A couple of years back, a photographer friend of mine and myself checked out a small abandoned industrial zone in the periphery of Bloomington. We went there on a frosty Sunday morning and likened the experience very much to going to church.
Large storage buildings now serve as meeting halls for lost souls,
piles of card board provide a scripture without words,
stained glass windows tell stories of distant suffering,
unused screws (not nails) draw like grass in the sand,
and the mandatory relic doesn’t promise any hope.
The place now has been demolished. Too bad.
In my previous post about snow trilliums, I had lamented this year’s demise of them due to bitter frost after a period of warm days, and documented my claim with a a picture of a plant that looked to me like a very dead trillium. Not so, as a good friend has pointed out. The dead plant was in fact a hepatica, and is back, still with brown leaves, but also with nice little white flowers. Up close:
And, even better, the snow trilliums I had taken for dead, are out, too.
A little curiosity today was a small patch of three snow trilliums that had pink veins. Pretty.
The rock formations in Zion National Park make it almost impossible to take poor pictures. Well, that’s a pretty vacuus statement. Let’s put it this way: Taking decent landscapes photos is way easier in Utah than in Indiana. So, here are images from Zion of a slightly different kind.
While in my Spheres series I am trying to create abstract 3-dimensional art, here I am trying to squeeze the inherently 3-dimensional concrete landscape into abstract 2-dimensional art.
I like about this approach that it becomes irritating, because the viewer loses her footing. She neither knows where she belongs in relation to the image, nor how big or small the image (or she) is supposed to be, nor whether she has to orient herself horizontally, upwards, or downwards.
It also makes it easy to lie. Not all of these photos were taken in Zion. Some are from the Valley of Fire State Park in Nevada. None, however, are from Indiana. I swear.
Circles can also intersect perpendicularly in a more complicated way than discussed in Spheres IV. Like so:
This might look complicated, but is in fact just a transformed version of the easier to grasp dart disk:
To see how these two images are related, pretend the radial lines in the second image are in fact huge circles that all intersect in the center point. Then they will also intersect in another point, which is, in the case of lines, the ominous point at infinity, but, in the case of circles, becomes just another point in the plane. This other point and the origin are the common points of one family of circles, as you can see in the first image, and the second family of circles intersects the first perpendicularly. The first image can be transformed into the second by what is called an inversion.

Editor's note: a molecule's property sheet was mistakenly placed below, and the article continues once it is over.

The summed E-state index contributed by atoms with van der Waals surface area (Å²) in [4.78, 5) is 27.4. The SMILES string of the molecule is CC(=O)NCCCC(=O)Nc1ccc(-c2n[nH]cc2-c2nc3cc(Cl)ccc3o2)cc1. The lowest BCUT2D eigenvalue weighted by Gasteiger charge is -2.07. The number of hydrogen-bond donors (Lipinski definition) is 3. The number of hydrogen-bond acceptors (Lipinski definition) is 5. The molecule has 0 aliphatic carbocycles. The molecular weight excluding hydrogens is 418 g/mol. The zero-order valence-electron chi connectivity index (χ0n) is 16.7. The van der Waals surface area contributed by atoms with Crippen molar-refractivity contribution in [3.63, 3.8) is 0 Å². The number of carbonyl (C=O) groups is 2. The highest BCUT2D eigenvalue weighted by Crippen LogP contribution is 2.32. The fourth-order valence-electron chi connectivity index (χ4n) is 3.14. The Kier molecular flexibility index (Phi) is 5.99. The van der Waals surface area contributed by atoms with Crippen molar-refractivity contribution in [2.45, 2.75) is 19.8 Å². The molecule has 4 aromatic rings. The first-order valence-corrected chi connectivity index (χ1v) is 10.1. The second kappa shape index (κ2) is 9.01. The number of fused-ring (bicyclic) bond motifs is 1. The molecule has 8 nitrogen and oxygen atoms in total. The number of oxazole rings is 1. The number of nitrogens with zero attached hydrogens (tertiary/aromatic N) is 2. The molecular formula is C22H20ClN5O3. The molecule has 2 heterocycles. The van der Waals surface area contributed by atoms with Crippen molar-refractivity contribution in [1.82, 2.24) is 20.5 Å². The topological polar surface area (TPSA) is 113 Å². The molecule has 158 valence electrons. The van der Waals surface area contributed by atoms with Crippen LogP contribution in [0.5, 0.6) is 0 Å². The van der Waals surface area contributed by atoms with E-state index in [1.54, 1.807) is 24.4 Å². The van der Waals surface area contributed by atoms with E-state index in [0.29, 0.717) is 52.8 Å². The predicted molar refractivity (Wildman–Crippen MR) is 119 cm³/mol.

If we want to repeat this in three dimensions, it is maybe best to start with the second image, replacing the radial lines by vertical green planes, and the circles by concentric blue spheres. Then, something curious happens. Lines and circles are in some sense the same thing, and so are planes and spheres. But if we look for a third family of surfaces that intersect the planes and spheres orthogonally, we need to step outside the plane/sphere paradigm. It turns out that we need vertical red cones to cut both the blue spheres and the green planes perpendicularly:
Now, coming back to the 3D version of the first image, we just need to invert the above cones, planes, spheres as to become this:
The red surface is called a cyclide. It has two cusps that correspond to the tip of the cone and the (still ominous) point at infinity.
Now imagine that you are inside that cyclide, looking around…
The Best Friends Animal Society has their head quarters near Kanab, Utah. In a world where people kill each other because of a joke, the people here work for the sake of animals whose only privilege it is to be not human. My daughter and I volunteered in Benton’s House for special needs cats (blind, incontinent, you name it) for a few hours to just socialize with animals that would have been euthanized in most animal shelters long ago. I have no more words.
No, these dunes are not pink. The Coral Pink Sand Dunes State Park is purposefully misnamed, but it is still a place worth visiting.
The cream-orange colored sand offers home to a variety of life forms, all of which seem to be eager to leave some sort of trace. Here, this is in vain, as the rough high altitude has slowed down time. Any efforts of growth are reduced, and feeble attempts of drawing in the sand have become minimalistic.
Often, it is impossible to discern whether the specimens are still alive or dead.
But, even if dead, there is still art that can be shaped.
Stronger forces are attempting to leave longer lasting traces.
Fortunately, the State Park officer is armed, and time will reduce these tracks quickly to their proper relevance.
Intelligent Design is the slightly provocative title of a small, overpriced book I wrote, containing black and white graphics that show simple geometric phenomena, with explanations.
The constraint for the design was that it had to be cut out by a die cutter. I had acquired a Silhouette Cameo which can import AutoCAD dxf files and cut these very accurately (from card stock, for instance). One can then use these cutouts as window art.
The process puts interesting constraints on the graphics. It needs to be connected (otherwise it will just fall apart), simple, and simultaneously intricate.
Under these constraints, one can still achieve a modest 3D effect by thickening parts that should be close to the viewer.
This is a 7-4 torus knot. Look at it from some distance.